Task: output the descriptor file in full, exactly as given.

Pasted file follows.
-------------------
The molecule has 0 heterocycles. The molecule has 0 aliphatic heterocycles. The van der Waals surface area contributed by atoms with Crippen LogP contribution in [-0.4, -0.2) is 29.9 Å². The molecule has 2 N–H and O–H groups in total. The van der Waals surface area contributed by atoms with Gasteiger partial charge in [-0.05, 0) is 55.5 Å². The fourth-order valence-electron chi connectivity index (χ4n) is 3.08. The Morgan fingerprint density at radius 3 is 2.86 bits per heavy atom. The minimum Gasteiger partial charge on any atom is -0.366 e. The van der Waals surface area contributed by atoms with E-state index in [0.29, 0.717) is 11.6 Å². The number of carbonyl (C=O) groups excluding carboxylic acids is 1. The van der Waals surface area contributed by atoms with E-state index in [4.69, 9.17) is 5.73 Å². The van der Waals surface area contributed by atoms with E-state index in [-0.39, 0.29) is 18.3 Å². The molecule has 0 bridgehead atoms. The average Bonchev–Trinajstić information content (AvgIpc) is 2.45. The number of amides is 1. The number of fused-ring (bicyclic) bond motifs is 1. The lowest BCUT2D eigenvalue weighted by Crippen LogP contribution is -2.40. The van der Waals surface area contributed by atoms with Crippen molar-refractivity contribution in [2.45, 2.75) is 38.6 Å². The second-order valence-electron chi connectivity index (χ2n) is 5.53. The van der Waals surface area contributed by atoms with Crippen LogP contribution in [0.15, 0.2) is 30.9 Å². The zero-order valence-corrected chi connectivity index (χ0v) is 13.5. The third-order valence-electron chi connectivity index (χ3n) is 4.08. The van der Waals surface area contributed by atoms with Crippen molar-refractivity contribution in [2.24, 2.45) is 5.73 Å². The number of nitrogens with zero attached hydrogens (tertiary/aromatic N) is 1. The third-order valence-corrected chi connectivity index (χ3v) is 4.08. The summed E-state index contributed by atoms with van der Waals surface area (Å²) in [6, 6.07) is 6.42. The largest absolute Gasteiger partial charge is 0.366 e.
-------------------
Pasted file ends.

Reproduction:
The molecule has 0 heterocycles. The molecule has 0 aliphatic heterocycles. The van der Waals surface area contributed by atoms with Crippen LogP contribution in [-0.4, -0.2) is 29.9 Å². The molecule has 2 N–H and O–H groups in total. The van der Waals surface area contributed by atoms with Gasteiger partial charge in [-0.05, 0) is 55.5 Å². The fourth-order valence-electron chi connectivity index (χ4n) is 3.08. The Morgan fingerprint density at radius 3 is 2.86 bits per heavy atom. The minimum Gasteiger partial charge on any atom is -0.366 e. The van der Waals surface area contributed by atoms with E-state index in [0.29, 0.717) is 11.6 Å². The number of carbonyl (C=O) groups excluding carboxylic acids is 1. The van der Waals surface area contributed by atoms with E-state index in [4.69, 9.17) is 5.73 Å². The van der Waals surface area contributed by atoms with E-state index in [-0.39, 0.29) is 18.3 Å². The molecule has 0 bridgehead atoms. The average Bonchev–Trinajstić information content (AvgIpc) is 2.45. The number of amides is 1. The number of fused-ring (bicyclic) bond motifs is 1. The lowest BCUT2D eigenvalue weighted by Crippen LogP contribution is -2.40. The van der Waals surface area contributed by atoms with Crippen molar-refractivity contribution in [2.45, 2.75) is 38.6 Å². The second-order valence-electron chi connectivity index (χ2n) is 5.53. The van der Waals surface area contributed by atoms with Crippen LogP contribution in [0.15, 0.2) is 30.9 Å². The zero-order valence-corrected chi connectivity index (χ0v) is 13.5. The third-order valence-electron chi connectivity index (χ3n) is 4.08. The van der Waals surface area contributed by atoms with Crippen molar-refractivity contribution in [2.24, 2.45) is 5.73 Å². The number of nitrogens with zero attached hydrogens (tertiary/aromatic N) is 1. The third-order valence-corrected chi connectivity index (χ3v) is 4.08. The summed E-state index contributed by atoms with van der Waals surface area (Å²) in [6, 6.07) is 6.42. The largest absolute Gasteiger partial charge is 0.366 e.